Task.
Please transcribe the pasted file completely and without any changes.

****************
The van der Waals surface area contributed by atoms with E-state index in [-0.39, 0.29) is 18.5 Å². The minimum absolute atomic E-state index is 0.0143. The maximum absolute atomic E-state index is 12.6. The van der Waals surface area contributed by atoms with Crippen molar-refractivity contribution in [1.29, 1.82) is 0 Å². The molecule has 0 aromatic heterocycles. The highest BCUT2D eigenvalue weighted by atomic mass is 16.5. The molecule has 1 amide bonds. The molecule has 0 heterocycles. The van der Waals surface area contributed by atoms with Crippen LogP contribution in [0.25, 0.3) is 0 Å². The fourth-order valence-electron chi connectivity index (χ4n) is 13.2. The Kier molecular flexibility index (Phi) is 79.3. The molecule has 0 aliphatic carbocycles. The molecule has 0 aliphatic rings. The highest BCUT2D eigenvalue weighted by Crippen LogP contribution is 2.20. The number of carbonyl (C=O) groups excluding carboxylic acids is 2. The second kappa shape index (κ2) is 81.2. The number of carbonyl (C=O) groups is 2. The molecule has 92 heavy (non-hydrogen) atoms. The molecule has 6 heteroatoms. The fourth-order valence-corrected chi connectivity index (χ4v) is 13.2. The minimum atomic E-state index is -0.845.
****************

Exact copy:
The van der Waals surface area contributed by atoms with E-state index in [-0.39, 0.29) is 18.5 Å². The minimum absolute atomic E-state index is 0.0143. The maximum absolute atomic E-state index is 12.6. The van der Waals surface area contributed by atoms with Crippen molar-refractivity contribution in [1.29, 1.82) is 0 Å². The molecule has 0 aromatic heterocycles. The highest BCUT2D eigenvalue weighted by atomic mass is 16.5. The molecule has 1 amide bonds. The molecule has 0 heterocycles. The van der Waals surface area contributed by atoms with Crippen LogP contribution in [0.25, 0.3) is 0 Å². The fourth-order valence-electron chi connectivity index (χ4n) is 13.2. The Kier molecular flexibility index (Phi) is 79.3. The molecule has 0 aliphatic carbocycles. The molecule has 0 aliphatic rings. The highest BCUT2D eigenvalue weighted by Crippen LogP contribution is 2.20. The number of carbonyl (C=O) groups excluding carboxylic acids is 2. The second kappa shape index (κ2) is 81.2. The number of carbonyl (C=O) groups is 2. The molecule has 92 heavy (non-hydrogen) atoms. The molecule has 6 heteroatoms. The fourth-order valence-corrected chi connectivity index (χ4v) is 13.2. The minimum atomic E-state index is -0.845.